International trade comes with its perks. While buying a car outside your country guarantees you to buy from an authentic source, performing all the due diligence required to secure your car can be daunting, especially if it’s your first time. Often, it’s hard to anticipate how much you need to clear your vehicle. Knowing the auto import processes beforehand can make help you plan. Here are five important costs to consider when buying and importing a car.
1. International Bank Fees
International transfers attract charges and often, domestic transactions have a range common to most banks. It’s easy to get a charge off your local bank’s website. But the international wire process isn’t as straightforward as transacting domestically, especially if you’re paying for your car through a smaller international bank.
Some smaller international banks may re-route funds through other financial service providers before clearing in your dealer’s account. This can increase fees levied on your deposit and can also be hard to track. However, it pays to insist on receipts for all transactions related to your vehicle purchase.
These documents come in handy when starting your car’s title registration process when it finally arrives. You may also need the receipts as proof of ownership as you work on your title registration documents.
2. Ground Transport
Ground transport costs are crucial to your vehicle clearing process if you want a significant guarantee that your vehicle will arrive in good condition. Most import and export service providers use open auto carriers to transport regular cars. This might reduce the security you want for your car if it’s a luxury vehicle with a fine exterior.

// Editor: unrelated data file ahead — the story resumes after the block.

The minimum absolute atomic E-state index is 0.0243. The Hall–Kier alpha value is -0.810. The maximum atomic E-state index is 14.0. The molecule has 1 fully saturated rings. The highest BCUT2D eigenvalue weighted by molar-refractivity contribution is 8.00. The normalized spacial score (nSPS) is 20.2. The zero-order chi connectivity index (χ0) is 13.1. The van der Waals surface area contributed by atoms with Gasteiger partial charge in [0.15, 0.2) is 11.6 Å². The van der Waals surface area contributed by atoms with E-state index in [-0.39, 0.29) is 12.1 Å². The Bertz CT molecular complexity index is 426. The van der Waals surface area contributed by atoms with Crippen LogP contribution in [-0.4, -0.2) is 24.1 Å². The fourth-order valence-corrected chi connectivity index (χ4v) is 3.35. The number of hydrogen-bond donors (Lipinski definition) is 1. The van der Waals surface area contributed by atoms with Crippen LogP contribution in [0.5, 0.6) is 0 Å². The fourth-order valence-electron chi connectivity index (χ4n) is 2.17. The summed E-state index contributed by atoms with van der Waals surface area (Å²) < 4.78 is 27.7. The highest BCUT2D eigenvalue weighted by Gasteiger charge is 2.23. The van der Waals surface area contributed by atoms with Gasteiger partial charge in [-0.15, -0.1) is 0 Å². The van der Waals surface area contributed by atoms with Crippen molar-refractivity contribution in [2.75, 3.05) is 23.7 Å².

The best option is to use enclosed carriers to shield your car from the weather, poor road conditions, and other unforeseen circumstances. Enclosed carriers can increase your ground transport fees about two times more than open auto carrier options.
3. Marine Insurance
On the topic of carriers, ocean carriers don’t assume responsibility for damages when your car is en route to your checking point. Legally, marine line operators can only make a $500 settlement to an individual if anything goes wrong, damaging the car in the process. These cases rarely happen. But you can opt for marine insurance to be on the safe side. The normal rate to expect from marine insurance providers is nothing beyond two percent of your car’s value.
4. Customs Inspection Fees
A customs inspection involves port authorities inspecting your container to avoid smuggling drugs, weapons, and other forms of contraband. You may be thinking about how this applies to you as a regular car importer. Customs inspections rarely happen, depending on the port or a county’s policies.
If you’re unlucky to be pulled over, the shipper incurs a cost ranging between one to two thousand dollars. This inspection fee is applicable whether your container passes the inspection or not.
Generally, importing a vehicle from overseas has its perks and appeals to car buyers for various reasons. Ensure to wrap your head around these costs to have a fair idea of how much extra you’ll need in addition to your car’s purchasing fee.